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Friday
Sep162011

Kneejerk Reactions to the Passing of SB 88

Never before have I seen so much kneejerking and factless emotion in political debate then with the veto override on the caste doctrine bill.

With the passage of SB 88 if someone pulls a weapon on you and puts you or your families lives in danger you can respond by shooting the criminal dead and no longer have to fear you'll be charged for defending yourself and your family as a result.

Leading up to the vote there were letters such as the one found HERE that claimed if citizens had the right to defend themselves the letter writer would be worried about going to the movies "that some lunatic might pull out a gun and start shooting because someone has cut in front of him in the ticket line and maybe spoken to him rudely" and that passing this law would turn NH into the "Wild West".  Of course if you read the bill you'd know that any lunatic pulling a gun out in a theater because someone spoke rude to them would be considered a criminal just as they are today, nothing changes in that aspect so if the writer is in fear of something like that this bill/ now law wont make them any safer.

Another article criticises Republicans (justly I might ad) for not making it publicly known they would be voting on the veto override that day, however the first letter above is evident that the public was aware such a vote was coming and the bill in question was public for anyone to read... even though it's clear that first letter writer never took the time to do so.  While I do believe Republicans should have been more open in the fact they were voting that day I will take that behavior over this:

'We have to pass the bill so you can see what's in it'- Pelosi March 10th, 2010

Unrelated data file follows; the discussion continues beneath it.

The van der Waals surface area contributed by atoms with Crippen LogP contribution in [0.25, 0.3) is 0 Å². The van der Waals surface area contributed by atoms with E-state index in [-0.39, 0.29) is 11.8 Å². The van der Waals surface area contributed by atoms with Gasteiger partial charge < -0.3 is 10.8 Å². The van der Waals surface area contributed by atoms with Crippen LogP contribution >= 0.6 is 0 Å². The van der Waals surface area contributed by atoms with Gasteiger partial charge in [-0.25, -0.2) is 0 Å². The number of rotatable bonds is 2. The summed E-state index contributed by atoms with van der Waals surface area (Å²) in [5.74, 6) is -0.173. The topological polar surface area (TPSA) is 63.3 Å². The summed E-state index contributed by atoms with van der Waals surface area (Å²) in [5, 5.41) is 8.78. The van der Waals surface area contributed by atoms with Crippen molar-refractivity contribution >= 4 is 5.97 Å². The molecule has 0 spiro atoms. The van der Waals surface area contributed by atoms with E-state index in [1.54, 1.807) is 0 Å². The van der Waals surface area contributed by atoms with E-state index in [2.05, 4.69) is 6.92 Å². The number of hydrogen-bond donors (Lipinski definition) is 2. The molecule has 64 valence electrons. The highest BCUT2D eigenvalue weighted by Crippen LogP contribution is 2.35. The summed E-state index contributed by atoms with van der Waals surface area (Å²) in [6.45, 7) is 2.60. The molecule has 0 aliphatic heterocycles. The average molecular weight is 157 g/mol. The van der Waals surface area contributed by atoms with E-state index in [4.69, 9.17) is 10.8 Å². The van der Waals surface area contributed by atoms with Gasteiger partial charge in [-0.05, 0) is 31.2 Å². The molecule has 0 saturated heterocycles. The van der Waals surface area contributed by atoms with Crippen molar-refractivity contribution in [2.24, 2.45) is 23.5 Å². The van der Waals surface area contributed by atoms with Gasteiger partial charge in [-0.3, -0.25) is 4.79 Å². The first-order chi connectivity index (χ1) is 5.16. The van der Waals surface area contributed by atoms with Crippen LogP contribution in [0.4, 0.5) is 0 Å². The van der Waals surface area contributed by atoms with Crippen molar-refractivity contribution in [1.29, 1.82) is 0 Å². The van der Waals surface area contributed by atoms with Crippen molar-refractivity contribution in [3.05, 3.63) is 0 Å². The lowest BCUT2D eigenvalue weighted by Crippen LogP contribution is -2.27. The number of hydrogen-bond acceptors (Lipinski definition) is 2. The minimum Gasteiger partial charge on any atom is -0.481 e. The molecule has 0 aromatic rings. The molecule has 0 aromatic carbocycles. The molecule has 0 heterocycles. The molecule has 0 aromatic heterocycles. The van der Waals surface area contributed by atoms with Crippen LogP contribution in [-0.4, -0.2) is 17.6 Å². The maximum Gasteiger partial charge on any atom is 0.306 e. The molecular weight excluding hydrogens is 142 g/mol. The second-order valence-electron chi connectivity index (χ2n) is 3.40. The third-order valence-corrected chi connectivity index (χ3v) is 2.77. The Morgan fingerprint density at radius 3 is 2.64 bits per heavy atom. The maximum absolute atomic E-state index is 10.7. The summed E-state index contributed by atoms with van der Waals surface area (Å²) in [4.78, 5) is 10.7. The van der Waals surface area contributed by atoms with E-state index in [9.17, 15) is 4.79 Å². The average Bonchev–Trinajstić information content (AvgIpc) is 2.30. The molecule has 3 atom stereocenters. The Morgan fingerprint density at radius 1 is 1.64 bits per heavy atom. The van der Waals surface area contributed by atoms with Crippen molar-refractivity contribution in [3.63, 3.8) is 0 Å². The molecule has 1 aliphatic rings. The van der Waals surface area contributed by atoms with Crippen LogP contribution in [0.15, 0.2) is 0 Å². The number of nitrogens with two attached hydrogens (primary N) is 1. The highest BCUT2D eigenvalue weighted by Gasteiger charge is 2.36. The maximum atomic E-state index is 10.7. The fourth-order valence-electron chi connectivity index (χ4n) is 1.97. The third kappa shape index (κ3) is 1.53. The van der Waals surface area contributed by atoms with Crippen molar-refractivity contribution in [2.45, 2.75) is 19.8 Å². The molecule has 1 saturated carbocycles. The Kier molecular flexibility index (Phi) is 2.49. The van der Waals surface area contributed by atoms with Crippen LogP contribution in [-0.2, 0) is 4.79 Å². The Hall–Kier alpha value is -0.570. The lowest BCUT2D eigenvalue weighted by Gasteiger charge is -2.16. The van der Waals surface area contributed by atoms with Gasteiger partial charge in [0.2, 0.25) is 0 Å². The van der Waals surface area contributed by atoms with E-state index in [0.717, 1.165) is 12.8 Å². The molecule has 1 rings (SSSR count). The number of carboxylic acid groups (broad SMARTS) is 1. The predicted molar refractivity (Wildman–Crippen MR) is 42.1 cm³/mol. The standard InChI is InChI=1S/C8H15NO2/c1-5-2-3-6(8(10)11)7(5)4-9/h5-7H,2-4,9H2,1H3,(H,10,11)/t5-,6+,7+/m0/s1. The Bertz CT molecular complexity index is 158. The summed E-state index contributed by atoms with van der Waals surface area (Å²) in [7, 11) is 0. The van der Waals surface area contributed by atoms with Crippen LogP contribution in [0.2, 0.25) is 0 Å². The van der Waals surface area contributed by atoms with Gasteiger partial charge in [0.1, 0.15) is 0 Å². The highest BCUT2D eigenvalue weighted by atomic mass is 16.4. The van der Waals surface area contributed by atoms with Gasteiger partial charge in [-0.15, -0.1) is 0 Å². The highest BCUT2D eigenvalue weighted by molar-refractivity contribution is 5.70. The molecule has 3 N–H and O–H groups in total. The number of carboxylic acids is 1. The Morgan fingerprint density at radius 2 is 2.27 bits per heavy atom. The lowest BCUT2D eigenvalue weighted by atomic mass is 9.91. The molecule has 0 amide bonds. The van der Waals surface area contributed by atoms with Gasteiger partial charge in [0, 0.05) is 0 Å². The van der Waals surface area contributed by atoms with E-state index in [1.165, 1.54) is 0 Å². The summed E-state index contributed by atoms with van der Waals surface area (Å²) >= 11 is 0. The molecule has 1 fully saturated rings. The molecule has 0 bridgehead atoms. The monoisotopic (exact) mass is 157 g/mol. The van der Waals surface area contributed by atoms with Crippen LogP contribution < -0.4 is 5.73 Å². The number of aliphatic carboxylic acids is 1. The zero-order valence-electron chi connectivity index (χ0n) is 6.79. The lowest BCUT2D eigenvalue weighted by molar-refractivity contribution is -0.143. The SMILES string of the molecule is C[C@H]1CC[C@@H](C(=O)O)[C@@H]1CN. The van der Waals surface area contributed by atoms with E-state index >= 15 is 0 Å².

As I stated, everyone knew what was in SB 88 prior to its vote.  Can't say the same for Obama and Pelosi's health care plan. 

The kneejerk comments I found the most offensive however came in the article found HERE.

Comments made like the one about the theater and the wild west are somewhat excusable because they are members of the public but when elected officials and even the governor himself make equally uninformed or misleading comments there's no excuse.

“This bill is going to empower the wrong people,” said state Rep. David Campbell, D-Nashua. “What if we have a gang member from Lowell (Mass.) who comes to Nashua and decides that this park bench is what he’s going to defend?”

Rep. David Campbell either never read the bill or he's clearly making things up to make it sound worse.  I would recommend people actually read the bill found HERE before continuing.

In the bill it states:

If a person is convicted of a felony, an element of which is the possession, use or attempted use of a deadly weapon, and the deadly weapon is a firearm, such person may be sentenced to a maximum term of 20 years' imprisonment in lieu of any other sentence prescribed for the crime.

So that "gang member" would most likely not be legally allowed to have a gun in the first place, much less use it to defend a park bench.

The bill also states that you cannot use deadly force if: